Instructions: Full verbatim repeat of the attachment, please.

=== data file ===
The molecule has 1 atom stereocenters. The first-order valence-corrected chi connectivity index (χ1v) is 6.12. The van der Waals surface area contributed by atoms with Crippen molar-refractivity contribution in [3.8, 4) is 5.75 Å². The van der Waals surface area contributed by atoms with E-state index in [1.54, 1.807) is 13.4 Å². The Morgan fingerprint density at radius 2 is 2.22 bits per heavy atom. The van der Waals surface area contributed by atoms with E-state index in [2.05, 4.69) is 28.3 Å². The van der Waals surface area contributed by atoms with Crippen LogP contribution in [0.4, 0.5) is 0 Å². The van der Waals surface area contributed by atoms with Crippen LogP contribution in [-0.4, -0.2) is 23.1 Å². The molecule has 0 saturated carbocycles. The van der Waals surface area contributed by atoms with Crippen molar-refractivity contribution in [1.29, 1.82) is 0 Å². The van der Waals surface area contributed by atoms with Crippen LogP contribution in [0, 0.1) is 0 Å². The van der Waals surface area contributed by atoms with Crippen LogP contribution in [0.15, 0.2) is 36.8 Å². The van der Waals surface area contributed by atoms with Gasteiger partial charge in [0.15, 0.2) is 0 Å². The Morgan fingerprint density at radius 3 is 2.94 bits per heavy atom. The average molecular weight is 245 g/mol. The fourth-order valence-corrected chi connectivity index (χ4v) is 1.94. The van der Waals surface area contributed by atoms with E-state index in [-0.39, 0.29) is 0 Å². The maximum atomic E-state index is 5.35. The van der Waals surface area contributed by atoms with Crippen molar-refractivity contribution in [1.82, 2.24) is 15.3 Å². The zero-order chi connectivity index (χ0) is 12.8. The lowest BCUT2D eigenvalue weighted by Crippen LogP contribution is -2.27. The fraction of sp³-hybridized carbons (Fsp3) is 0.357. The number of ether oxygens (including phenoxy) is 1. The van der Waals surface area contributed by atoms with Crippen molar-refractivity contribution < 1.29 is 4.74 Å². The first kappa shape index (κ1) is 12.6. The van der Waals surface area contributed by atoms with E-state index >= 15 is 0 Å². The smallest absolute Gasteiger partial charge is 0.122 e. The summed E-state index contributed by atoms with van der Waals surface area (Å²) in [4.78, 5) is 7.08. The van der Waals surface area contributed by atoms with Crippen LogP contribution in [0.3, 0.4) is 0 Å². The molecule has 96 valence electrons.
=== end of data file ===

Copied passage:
The molecule has 1 atom stereocenters. The first-order valence-corrected chi connectivity index (χ1v) is 6.12. The van der Waals surface area contributed by atoms with Crippen molar-refractivity contribution in [3.8, 4) is 5.75 Å². The van der Waals surface area contributed by atoms with E-state index in [1.54, 1.807) is 13.4 Å². The Morgan fingerprint density at radius 2 is 2.22 bits per heavy atom. The van der Waals surface area contributed by atoms with E-state index in [2.05, 4.69) is 28.3 Å². The van der Waals surface area contributed by atoms with Crippen LogP contribution in [0.4, 0.5) is 0 Å². The van der Waals surface area contributed by atoms with Crippen LogP contribution in [-0.4, -0.2) is 23.1 Å². The molecule has 0 saturated carbocycles. The van der Waals surface area contributed by atoms with Crippen molar-refractivity contribution in [1.29, 1.82) is 0 Å². The van der Waals surface area contributed by atoms with Crippen LogP contribution in [0, 0.1) is 0 Å². The van der Waals surface area contributed by atoms with Crippen LogP contribution in [0.15, 0.2) is 36.8 Å². The van der Waals surface area contributed by atoms with Gasteiger partial charge in [0.15, 0.2) is 0 Å². The Morgan fingerprint density at radius 3 is 2.94 bits per heavy atom. The average molecular weight is 245 g/mol. The fourth-order valence-corrected chi connectivity index (χ4v) is 1.94. The van der Waals surface area contributed by atoms with E-state index in [-0.39, 0.29) is 0 Å². The maximum atomic E-state index is 5.35. The van der Waals surface area contributed by atoms with Crippen molar-refractivity contribution in [1.82, 2.24) is 15.3 Å². The zero-order chi connectivity index (χ0) is 12.8. The lowest BCUT2D eigenvalue weighted by Crippen LogP contribution is -2.27. The fraction of sp³-hybridized carbons (Fsp3) is 0.357. The number of ether oxygens (including phenoxy) is 1. The van der Waals surface area contributed by atoms with Crippen molar-refractivity contribution < 1.29 is 4.74 Å². The first kappa shape index (κ1) is 12.6. The van der Waals surface area contributed by atoms with E-state index >= 15 is 0 Å². The smallest absolute Gasteiger partial charge is 0.122 e. The summed E-state index contributed by atoms with van der Waals surface area (Å²) in [4.78, 5) is 7.08. The van der Waals surface area contributed by atoms with Crippen LogP contribution in [0.3, 0.4) is 0 Å². The molecule has 96 valence electrons.